9 Things I’d Say My Mom Got Right

Club31Women.com_9 Things I'd Say My Mom Got Right

I hesitated before asking him.

He was only home for a week after all. Just a single week over the Christmas holidays. Only one week gathered together as a family.

The rest of the year our 20-year-old son lives, works, and goes to school a few thousand miles across the country from us. Not that we don’t keep in close touch—because we do. But still . . . it’s not the same as sitting on the same couch together and everyone all talking at once.

And so it wasn’t until the end of the week that I ventured to ask him. Somewhat hesitant.

Makes a mom feel rather vulnerable to ask her oldest son such a question.

You see, this was our first-born. Our experiment. The one with whom I’d messed up and made the most mistakes.

Stressed over.

Cried over.

Prayed over.

So I honestly didn’t know what he’d say now that he’s all grown up and gone.

9 Things I'd Say My Mom Got Right

What really matters and what makes a difference? What would you say to a mom? . . . to me?

He said he’d think about it and get back to me. I opened up his email a couple of weeks ago and here’s what he said:

9 Things I’d Say My Mom Got Right

The following is what I remember – what I loved and what I needed. 

1.     My mom was the one who listened to my hopes and dreams – my heart.

In my life Dad played the role of pushing me to succeed, but my mom was the one who let me just talk. She listened to me share the contents of my small undeveloped mind and heart.

2.     She allowed me to love her.

As I got a bit older my mom was the only woman I ever really hugged. Sure, I hugged my sisters here and there, but generally my mom was the only one who I would go up to and randomly hug. She did not pull away or make a face—in fact she loved it (or at least I think she did).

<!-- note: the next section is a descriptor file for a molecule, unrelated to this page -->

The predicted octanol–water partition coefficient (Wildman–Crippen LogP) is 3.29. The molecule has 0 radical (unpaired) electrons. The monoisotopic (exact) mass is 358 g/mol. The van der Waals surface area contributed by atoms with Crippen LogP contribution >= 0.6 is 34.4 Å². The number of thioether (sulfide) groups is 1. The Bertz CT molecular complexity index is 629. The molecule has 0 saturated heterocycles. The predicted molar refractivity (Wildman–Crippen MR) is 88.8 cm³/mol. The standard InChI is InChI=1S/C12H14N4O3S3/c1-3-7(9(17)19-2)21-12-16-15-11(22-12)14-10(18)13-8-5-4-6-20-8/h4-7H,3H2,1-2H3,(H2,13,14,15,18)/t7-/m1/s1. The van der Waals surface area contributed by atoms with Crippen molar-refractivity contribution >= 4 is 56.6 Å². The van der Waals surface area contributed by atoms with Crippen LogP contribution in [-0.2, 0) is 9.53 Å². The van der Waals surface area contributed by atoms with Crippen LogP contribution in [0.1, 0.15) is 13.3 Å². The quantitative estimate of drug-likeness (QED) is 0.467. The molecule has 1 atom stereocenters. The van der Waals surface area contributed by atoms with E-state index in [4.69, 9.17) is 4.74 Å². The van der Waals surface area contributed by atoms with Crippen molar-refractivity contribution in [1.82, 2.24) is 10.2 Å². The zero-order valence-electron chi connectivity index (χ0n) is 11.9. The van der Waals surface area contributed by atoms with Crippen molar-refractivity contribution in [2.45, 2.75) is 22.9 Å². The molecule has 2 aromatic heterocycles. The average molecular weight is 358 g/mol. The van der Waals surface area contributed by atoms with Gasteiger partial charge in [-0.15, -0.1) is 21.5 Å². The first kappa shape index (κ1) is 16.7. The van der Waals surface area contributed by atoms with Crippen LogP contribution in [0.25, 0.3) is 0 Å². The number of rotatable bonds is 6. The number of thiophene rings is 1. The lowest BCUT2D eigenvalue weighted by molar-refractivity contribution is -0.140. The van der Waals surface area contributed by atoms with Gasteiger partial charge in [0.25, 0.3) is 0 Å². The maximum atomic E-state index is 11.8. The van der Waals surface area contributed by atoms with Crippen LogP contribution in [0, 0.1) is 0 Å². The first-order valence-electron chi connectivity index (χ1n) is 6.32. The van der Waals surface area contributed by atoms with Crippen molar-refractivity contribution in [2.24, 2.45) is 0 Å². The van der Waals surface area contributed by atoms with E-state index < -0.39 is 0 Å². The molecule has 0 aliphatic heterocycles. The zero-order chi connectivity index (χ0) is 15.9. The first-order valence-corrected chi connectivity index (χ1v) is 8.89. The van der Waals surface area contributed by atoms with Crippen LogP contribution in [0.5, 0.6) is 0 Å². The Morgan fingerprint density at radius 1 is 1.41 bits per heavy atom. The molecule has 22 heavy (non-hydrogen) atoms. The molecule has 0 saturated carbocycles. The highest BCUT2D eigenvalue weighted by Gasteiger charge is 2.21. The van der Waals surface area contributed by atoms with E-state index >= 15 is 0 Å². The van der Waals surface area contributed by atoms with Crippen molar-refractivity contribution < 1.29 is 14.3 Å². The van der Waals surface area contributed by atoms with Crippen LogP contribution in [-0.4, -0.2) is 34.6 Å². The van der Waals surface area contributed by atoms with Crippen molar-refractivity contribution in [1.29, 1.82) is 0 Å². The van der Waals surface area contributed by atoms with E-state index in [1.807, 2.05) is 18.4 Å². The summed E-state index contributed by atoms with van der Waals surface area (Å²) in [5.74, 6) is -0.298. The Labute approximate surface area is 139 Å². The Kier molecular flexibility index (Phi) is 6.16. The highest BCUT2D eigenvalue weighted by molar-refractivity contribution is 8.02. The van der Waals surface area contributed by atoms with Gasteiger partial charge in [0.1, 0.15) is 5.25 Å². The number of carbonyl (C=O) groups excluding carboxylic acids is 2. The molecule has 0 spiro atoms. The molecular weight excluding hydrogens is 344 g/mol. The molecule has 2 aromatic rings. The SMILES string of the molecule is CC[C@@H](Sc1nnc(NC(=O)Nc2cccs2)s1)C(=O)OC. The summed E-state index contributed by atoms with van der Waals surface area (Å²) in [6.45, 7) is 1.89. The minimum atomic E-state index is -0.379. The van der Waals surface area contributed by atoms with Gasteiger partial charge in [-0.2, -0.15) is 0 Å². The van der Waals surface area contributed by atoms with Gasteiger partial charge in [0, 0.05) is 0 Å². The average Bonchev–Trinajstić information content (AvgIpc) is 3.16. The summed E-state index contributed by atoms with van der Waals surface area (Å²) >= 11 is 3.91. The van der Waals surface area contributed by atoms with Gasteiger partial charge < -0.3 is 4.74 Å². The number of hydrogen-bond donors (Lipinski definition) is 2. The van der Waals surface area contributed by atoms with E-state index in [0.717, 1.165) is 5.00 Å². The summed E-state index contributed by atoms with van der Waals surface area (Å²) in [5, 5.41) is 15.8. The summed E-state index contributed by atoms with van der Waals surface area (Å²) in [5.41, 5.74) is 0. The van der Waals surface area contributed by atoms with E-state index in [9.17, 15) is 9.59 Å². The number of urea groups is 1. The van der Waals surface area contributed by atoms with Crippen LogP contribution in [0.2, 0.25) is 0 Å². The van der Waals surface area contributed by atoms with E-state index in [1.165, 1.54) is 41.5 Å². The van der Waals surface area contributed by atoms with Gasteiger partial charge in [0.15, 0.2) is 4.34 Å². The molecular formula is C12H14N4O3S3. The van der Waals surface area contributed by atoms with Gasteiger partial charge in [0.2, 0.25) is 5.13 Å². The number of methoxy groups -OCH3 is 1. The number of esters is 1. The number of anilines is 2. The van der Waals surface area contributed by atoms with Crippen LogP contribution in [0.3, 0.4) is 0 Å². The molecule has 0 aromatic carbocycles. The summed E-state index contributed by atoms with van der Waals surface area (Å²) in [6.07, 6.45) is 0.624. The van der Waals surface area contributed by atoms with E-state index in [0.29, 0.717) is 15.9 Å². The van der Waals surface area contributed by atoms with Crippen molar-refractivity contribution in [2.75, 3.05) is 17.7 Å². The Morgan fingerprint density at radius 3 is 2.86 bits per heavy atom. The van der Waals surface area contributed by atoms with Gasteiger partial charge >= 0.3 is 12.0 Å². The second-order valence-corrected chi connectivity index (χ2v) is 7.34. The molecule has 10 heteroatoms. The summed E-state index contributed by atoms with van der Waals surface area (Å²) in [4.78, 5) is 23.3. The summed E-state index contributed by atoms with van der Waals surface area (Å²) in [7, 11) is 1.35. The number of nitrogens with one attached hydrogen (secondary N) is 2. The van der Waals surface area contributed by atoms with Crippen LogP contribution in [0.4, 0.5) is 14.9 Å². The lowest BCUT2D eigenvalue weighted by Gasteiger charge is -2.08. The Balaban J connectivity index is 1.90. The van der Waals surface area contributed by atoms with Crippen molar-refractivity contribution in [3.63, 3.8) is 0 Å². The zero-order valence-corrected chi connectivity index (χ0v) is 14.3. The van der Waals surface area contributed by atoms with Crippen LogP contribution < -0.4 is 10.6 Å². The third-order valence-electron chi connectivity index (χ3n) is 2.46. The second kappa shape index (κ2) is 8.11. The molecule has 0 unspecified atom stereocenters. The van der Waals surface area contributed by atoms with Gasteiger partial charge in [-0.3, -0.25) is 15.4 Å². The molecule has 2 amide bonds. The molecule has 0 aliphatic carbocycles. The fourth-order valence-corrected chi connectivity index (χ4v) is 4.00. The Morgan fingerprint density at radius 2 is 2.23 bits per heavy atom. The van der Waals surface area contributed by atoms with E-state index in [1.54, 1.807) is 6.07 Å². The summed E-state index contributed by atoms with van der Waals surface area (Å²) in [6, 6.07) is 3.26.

3.     She encouraged me to play for hours.

Literally countless hours. Hundreds and hundreds of hours. I played – key word here – OUTSIDE all the time growing up. Yes, I had homework and chores, but outside was where I spent my extra time. Those moments are some of the happiest of my life. I have heard, “Go play outside,” about a billion times and 99.99% of them came from my mother.

9 Things I'd Say My Mom Got Right

4.    She gave me the chance to read.

On top of chores, schoolwork, and playing outside, I also spent endless hours reading. I was a relatively late bloomer when it came to reading, but once I started, I read A LOT. My mom often let me off the hook from other tasks ;) when she knew I was reading.

5.    She took the time so I could play with friends.

I still remember when mom would take us to the pool. I remember how she fit in times to hang out with other families. She was willing to drive and move schedules so I could be with kids my age and further stimulate that little brain of mine.

6.     She let us build forts in the house.

And sleep in them. I have built a number of forts in the Jacobson house (along with my ever-willing sisters). Together we built huge blanket forts, pillow forts, cardboard forts—I think we even set up an entire tent in the house once. We read, ate, listened to stories and slept there. It was awesome.

9 Things I'd Say My Mom Got Right

7.     She didn’t let me fill my mind with garbage movies or technological entertainment.